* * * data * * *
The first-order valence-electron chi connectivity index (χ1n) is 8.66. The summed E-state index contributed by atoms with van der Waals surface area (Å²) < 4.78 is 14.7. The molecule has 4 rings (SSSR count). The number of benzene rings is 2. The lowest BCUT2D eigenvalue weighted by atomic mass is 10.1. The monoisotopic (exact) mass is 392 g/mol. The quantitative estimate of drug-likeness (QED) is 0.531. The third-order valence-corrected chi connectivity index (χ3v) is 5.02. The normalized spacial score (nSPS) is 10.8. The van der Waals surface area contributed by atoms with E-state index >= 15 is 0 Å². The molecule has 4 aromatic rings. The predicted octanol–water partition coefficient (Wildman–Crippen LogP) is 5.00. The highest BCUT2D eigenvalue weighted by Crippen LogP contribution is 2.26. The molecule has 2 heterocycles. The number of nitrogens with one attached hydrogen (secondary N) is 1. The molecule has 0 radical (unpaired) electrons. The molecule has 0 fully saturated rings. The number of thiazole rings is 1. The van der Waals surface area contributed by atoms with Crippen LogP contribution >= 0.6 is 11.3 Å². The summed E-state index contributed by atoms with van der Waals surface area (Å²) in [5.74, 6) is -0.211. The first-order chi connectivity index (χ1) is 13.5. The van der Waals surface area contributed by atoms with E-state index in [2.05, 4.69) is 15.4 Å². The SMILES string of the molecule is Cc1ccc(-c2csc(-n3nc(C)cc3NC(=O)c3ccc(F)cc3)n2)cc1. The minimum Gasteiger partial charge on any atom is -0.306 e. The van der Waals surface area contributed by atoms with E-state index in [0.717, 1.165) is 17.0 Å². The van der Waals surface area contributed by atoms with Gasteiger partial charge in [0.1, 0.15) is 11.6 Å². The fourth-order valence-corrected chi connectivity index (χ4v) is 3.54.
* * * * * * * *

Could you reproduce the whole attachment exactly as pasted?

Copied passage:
The first-order valence-electron chi connectivity index (χ1n) is 8.66. The summed E-state index contributed by atoms with van der Waals surface area (Å²) < 4.78 is 14.7. The molecule has 4 rings (SSSR count). The number of benzene rings is 2. The lowest BCUT2D eigenvalue weighted by atomic mass is 10.1. The monoisotopic (exact) mass is 392 g/mol. The quantitative estimate of drug-likeness (QED) is 0.531. The third-order valence-corrected chi connectivity index (χ3v) is 5.02. The normalized spacial score (nSPS) is 10.8. The van der Waals surface area contributed by atoms with E-state index >= 15 is 0 Å². The molecule has 4 aromatic rings. The predicted octanol–water partition coefficient (Wildman–Crippen LogP) is 5.00. The highest BCUT2D eigenvalue weighted by Crippen LogP contribution is 2.26. The molecule has 2 heterocycles. The number of nitrogens with one attached hydrogen (secondary N) is 1. The molecule has 0 radical (unpaired) electrons. The molecule has 0 fully saturated rings. The number of thiazole rings is 1. The van der Waals surface area contributed by atoms with Crippen LogP contribution >= 0.6 is 11.3 Å². The summed E-state index contributed by atoms with van der Waals surface area (Å²) in [5.74, 6) is -0.211. The first-order chi connectivity index (χ1) is 13.5. The van der Waals surface area contributed by atoms with E-state index in [2.05, 4.69) is 15.4 Å². The SMILES string of the molecule is Cc1ccc(-c2csc(-n3nc(C)cc3NC(=O)c3ccc(F)cc3)n2)cc1. The minimum Gasteiger partial charge on any atom is -0.306 e. The van der Waals surface area contributed by atoms with E-state index in [0.717, 1.165) is 17.0 Å². The van der Waals surface area contributed by atoms with Gasteiger partial charge in [0.1, 0.15) is 11.6 Å². The fourth-order valence-corrected chi connectivity index (χ4v) is 3.54.